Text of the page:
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  • Another Radiator Theory Question

    So I know we have had a few cooling related questions lately but I have yet another one. I need more cooling capacity for my LSX cause its an inefficent motor and runs hot, we all know this. So what would work better.
    Option A:
    26x19 double pass leaned back like a corvette.
    Option B:
    26x16 double pass leaned forward

    either way it will be ducted to the front bumper and a typical vented hood. The car doesn't have a splitter or undertray right now but will within the next year I think. What are your thoughts?

  • #2
    With the vented hood lean it forward if you have the space. The Vette has the radiator leaned back for the super low hood angle and still having space to get the intake up there.
    '18 Chevrolet Volt - Electric fun hatch for DD duty!

    DefSport Koni Sleeve and Spring Perch Buy!!!


    • #3
      With a 26x16, you shouldn't have to lean it at all. Well not with an S14 anyway. The S13 may be a bit shorter up front.

      I measured my S14 the other day and I have 27x17 from the top of the lower support to the top of the upper support. you can probably make it go down another inch or two if you want to cut the factory mounts off at the bottom. any lower and they'll hit the tension rod supports..
      Originally posted by SoSideways
      I don't care what color they are as long as they are LONG AND HARD.
      '04 G35 Sedan 6MT- The DD
      '96 240SX- The Track Toy


      • #4
        Inefficient ?

        Or people just using fans meant to cool a 250HP engine, on a 350+ HP engine?


        • #5
          Yes inefficent, LSX motors run hot and heat up oil really well. They just do. A 350hp lsx runs hotter than most other 350hp motor given the same radiator.

          Would it be worth it to lean a radiator forward just to get an inch or two larger core over a stock sized radiator in the normal upright location?


          • #6
            It would be worth it to use a normal koyo or other quality S chassis radiator that fits, then get fans that provide enough airflow, and properly duct the front side of things so that air goes through the radiator and not around it.


            • #7
              It's a bitch to fit the 26x19 in the s13. I had to push the bottom toward the engine and the neck still hit the hood. The 26x16 can sit straight up just fine.


              • #8
                I know a 26" rad fits upright just fine, but wouldn't it the air flow better if the radiator was tilted forward? That way the air coming out of the rad can go out the vent in the hood easier instead of flowing out the rad and right into the motor.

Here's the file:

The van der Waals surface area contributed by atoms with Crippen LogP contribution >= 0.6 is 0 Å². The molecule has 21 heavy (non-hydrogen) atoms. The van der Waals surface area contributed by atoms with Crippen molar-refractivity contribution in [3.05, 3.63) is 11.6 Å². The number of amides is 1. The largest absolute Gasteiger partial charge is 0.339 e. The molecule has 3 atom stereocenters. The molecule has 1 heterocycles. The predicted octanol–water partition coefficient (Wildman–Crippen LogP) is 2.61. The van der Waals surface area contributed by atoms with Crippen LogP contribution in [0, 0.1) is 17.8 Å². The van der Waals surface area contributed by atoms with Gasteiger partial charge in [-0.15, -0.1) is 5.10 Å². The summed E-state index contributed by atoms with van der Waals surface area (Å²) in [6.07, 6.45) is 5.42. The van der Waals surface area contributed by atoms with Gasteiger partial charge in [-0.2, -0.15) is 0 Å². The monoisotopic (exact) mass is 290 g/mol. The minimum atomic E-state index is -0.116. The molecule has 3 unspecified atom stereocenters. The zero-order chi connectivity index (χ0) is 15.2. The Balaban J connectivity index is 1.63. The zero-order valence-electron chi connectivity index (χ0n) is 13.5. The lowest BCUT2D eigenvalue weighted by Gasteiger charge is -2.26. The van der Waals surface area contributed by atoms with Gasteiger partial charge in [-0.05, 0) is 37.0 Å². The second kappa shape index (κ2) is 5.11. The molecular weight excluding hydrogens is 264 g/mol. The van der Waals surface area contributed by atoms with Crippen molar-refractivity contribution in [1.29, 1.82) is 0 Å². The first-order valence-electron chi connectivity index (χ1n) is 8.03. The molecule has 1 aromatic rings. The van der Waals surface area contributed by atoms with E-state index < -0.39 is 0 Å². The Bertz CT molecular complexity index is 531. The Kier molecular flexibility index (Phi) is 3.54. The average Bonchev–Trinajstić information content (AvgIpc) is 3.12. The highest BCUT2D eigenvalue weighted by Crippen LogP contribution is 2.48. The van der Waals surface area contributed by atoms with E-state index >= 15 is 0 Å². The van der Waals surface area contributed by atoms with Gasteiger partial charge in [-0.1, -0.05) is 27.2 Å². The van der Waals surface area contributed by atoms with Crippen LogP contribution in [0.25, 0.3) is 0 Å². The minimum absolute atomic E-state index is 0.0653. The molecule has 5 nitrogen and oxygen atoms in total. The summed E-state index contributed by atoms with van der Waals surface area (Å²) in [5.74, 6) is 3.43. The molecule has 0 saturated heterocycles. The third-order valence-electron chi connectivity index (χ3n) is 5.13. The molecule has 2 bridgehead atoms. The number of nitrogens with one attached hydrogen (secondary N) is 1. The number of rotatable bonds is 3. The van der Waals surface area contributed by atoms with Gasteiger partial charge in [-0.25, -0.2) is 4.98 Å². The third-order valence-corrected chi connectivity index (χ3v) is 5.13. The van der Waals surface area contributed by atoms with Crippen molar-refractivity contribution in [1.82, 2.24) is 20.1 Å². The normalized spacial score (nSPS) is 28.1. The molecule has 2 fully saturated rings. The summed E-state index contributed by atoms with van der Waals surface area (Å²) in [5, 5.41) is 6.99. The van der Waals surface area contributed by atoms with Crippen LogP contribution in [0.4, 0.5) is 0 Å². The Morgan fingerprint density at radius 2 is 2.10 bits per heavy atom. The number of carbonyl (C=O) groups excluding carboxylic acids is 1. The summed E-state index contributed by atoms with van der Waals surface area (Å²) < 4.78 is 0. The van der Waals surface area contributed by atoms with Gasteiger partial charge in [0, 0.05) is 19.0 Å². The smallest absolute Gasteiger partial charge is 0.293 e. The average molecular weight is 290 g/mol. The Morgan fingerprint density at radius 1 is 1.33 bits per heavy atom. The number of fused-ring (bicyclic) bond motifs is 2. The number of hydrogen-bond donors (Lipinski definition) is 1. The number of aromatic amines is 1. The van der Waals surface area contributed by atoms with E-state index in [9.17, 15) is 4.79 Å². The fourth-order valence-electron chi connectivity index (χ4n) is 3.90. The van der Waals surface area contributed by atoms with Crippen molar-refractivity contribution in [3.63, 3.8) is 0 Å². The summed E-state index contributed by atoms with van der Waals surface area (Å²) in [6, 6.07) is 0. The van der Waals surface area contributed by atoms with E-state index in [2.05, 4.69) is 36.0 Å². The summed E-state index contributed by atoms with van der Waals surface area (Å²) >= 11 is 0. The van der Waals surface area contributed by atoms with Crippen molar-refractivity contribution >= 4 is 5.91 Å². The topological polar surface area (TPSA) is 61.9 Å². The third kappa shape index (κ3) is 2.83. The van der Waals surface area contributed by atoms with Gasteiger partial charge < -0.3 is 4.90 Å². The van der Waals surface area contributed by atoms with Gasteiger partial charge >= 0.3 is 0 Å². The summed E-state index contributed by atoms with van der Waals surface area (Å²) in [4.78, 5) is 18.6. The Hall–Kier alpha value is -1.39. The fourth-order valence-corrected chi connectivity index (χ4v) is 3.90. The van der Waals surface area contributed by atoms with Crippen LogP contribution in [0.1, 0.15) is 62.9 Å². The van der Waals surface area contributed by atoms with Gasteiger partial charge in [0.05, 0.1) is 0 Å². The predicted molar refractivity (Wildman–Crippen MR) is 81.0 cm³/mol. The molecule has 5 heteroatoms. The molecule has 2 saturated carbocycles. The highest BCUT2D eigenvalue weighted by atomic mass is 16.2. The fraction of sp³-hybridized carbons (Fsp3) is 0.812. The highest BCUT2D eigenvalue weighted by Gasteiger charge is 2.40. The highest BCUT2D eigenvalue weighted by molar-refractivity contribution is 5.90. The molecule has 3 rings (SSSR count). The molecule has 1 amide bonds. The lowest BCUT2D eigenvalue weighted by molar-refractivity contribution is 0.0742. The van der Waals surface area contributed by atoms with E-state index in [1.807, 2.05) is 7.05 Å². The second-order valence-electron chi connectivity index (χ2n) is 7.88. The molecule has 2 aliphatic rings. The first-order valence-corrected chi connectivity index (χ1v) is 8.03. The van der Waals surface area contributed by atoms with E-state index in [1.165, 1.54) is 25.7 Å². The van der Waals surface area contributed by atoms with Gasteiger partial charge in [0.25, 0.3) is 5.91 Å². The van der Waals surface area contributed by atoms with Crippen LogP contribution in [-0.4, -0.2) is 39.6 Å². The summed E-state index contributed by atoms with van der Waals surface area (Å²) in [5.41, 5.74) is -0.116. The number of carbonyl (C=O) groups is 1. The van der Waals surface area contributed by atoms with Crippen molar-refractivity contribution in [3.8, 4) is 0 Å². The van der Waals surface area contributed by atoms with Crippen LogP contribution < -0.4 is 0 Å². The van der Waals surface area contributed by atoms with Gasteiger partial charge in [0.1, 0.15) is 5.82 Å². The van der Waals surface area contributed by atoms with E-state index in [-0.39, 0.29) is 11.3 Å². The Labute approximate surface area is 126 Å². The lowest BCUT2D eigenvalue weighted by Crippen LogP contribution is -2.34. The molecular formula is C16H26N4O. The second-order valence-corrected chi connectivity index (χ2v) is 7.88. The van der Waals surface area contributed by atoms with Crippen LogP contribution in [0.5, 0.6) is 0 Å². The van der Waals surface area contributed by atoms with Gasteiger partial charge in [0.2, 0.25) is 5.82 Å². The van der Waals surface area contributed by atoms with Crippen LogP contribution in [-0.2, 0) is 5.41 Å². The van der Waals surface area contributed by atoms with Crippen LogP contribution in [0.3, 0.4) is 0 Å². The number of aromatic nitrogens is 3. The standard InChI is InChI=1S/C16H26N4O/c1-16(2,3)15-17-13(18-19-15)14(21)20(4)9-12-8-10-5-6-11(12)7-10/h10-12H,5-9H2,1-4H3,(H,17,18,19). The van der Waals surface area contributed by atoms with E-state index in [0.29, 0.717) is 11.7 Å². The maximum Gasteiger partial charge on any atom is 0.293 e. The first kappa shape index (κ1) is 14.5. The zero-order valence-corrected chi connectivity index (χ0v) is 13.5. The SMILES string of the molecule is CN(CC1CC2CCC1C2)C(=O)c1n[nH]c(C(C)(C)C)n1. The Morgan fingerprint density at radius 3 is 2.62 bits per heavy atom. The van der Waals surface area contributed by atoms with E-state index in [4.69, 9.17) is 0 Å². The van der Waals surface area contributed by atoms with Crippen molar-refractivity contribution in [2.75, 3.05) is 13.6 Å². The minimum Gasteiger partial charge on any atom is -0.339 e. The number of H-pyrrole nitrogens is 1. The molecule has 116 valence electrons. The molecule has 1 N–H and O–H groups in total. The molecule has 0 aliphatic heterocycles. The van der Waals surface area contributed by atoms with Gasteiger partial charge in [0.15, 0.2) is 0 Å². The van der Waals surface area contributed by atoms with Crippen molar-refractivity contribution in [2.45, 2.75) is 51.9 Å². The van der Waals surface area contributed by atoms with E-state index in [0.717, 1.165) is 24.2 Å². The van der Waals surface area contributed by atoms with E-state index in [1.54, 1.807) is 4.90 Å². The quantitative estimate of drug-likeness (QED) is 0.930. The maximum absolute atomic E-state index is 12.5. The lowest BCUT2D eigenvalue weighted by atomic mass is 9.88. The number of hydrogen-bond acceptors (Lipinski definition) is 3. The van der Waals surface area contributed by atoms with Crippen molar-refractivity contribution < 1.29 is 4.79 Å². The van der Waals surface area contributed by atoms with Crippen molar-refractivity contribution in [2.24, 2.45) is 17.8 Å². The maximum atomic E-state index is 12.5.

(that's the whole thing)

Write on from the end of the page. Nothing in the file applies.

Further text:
TEAM FAIL RACING


                • #9
                  You're overthinking things. The air isn't moving that fast by that point.
                  Originally posted by SoSideways
                  I don't care what color they are as long as they are LONG AND HARD.
                  '04 G35 Sedan 6MT- The DD
                  '96 240SX- The Track Toy


                  • #10
                    LSX's all run 'hot' comparitivly to import junk, but LSX's love heat...and make better power when hot. I don't see many overheating, even with FI up here...unsure why. Most guys use The big Koyo's with Altima fans for the low speed stuff. If needbe, by not take the Koyo to a shop and have them convert it to dual core?
                    'Slicks on a car show me you care - broken axles show me you're trying'
                    [I]Nitrous Rental Cars - Turbo Festivas - Vehicular Lunacy[/I]


                    • #11
                      I agree with Cody GM engineered the LS series to run a hotter thermostat and running temp to help with emissions, so they aren't outside of their comfort zone at 215-230 F

                      As long as the oil temps stay in check you aren't heating the motor up beyond what it wants to see
                      I am SKULLWORKS


                      • #12
                        LSx will run WAY beyond 230 deg F in a bone stock Vette. I've seen guys running 250-265 deg F water temps in C5 Z06s (that's when you don't have mechanical empathy). Nevermind the 300+ deg F oil temps they'll run (which is probably part of the reason I've seen quite a few spin bearings).

                        IMO, we freak out a bit over water temps that aren't that bad, but I have a feeling overall water flow through the SR/KA isn't all that great. There are probably areas that don't get much flow, so lower temps help compensate for this. I don't have any data for this, it's just my feeling from seeing what happens on my car at various water temps.

                        BTW - GM ran the LSx hot for emissions AND for fuel efficiency. Going up from 170 to around 210 deg F is good for 3-5% fuel efficiency on the average engine due to less thermal loss to the cylinder walls.
                        '18 Chevrolet Volt - Electric fun hatch for DD duty!

                        DefSport Koni Sleeve and Spring Perch Buy!!!


                        • #13
                          My car lives at 235 coolant and 275 oil temps on track on a 70 degree day. Warmer than that and my coolant temps will continue rising. I HATE doing cool down laps, so I wanna fix this rising temp. I'm fine with anything under 235, its over that temp that worries me. I just think if I'm gonna do some hacking up from to get a rad to fit I might as well try to make it move the air in and out better. A 26x19 rad sat in upright in the factory location would be easiest and probably work out. But its winter time and I'm bored so this is what happens haha
                          Last edited by No Rotr; 11-16-2011, 03:00 PM. Reason: cause
                          TEAM FAIL RACING


                          • #14
                            All your hard work will be completely useless, unless you add proper ducting.